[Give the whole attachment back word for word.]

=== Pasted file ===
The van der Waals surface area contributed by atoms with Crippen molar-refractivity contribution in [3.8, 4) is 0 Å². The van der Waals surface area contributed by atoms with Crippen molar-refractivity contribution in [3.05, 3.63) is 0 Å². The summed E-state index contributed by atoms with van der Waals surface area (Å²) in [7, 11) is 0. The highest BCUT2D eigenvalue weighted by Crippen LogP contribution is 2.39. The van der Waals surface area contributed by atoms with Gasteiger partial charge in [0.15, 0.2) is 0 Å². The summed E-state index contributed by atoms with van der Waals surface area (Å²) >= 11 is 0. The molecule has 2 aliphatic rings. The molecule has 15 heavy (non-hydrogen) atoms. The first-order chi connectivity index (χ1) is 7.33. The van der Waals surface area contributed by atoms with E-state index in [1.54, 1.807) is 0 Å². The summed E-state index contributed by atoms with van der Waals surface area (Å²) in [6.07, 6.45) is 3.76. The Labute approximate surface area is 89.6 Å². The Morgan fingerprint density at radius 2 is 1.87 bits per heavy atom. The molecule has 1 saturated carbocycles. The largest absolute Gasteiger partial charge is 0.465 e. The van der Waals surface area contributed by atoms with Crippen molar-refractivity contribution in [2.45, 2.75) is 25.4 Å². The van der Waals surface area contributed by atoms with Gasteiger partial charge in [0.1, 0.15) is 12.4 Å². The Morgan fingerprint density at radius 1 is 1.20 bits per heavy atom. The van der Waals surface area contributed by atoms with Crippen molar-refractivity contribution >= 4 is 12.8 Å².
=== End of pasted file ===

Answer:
The van der Waals surface area contributed by atoms with Crippen molar-refractivity contribution in [3.8, 4) is 0 Å². The van der Waals surface area contributed by atoms with Crippen molar-refractivity contribution in [3.05, 3.63) is 0 Å². The summed E-state index contributed by atoms with van der Waals surface area (Å²) in [7, 11) is 0. The highest BCUT2D eigenvalue weighted by Crippen LogP contribution is 2.39. The van der Waals surface area contributed by atoms with Gasteiger partial charge in [0.15, 0.2) is 0 Å². The summed E-state index contributed by atoms with van der Waals surface area (Å²) >= 11 is 0. The molecule has 2 aliphatic rings. The molecule has 15 heavy (non-hydrogen) atoms. The first-order chi connectivity index (χ1) is 7.33. The van der Waals surface area contributed by atoms with E-state index in [1.54, 1.807) is 0 Å². The summed E-state index contributed by atoms with van der Waals surface area (Å²) in [6.07, 6.45) is 3.76. The Labute approximate surface area is 89.6 Å². The Morgan fingerprint density at radius 2 is 1.87 bits per heavy atom. The molecule has 1 saturated carbocycles. The largest absolute Gasteiger partial charge is 0.465 e. The van der Waals surface area contributed by atoms with Crippen molar-refractivity contribution in [2.45, 2.75) is 25.4 Å². The van der Waals surface area contributed by atoms with Gasteiger partial charge in [0.1, 0.15) is 12.4 Å². The Morgan fingerprint density at radius 1 is 1.20 bits per heavy atom. The van der Waals surface area contributed by atoms with Crippen molar-refractivity contribution >= 4 is 12.8 Å².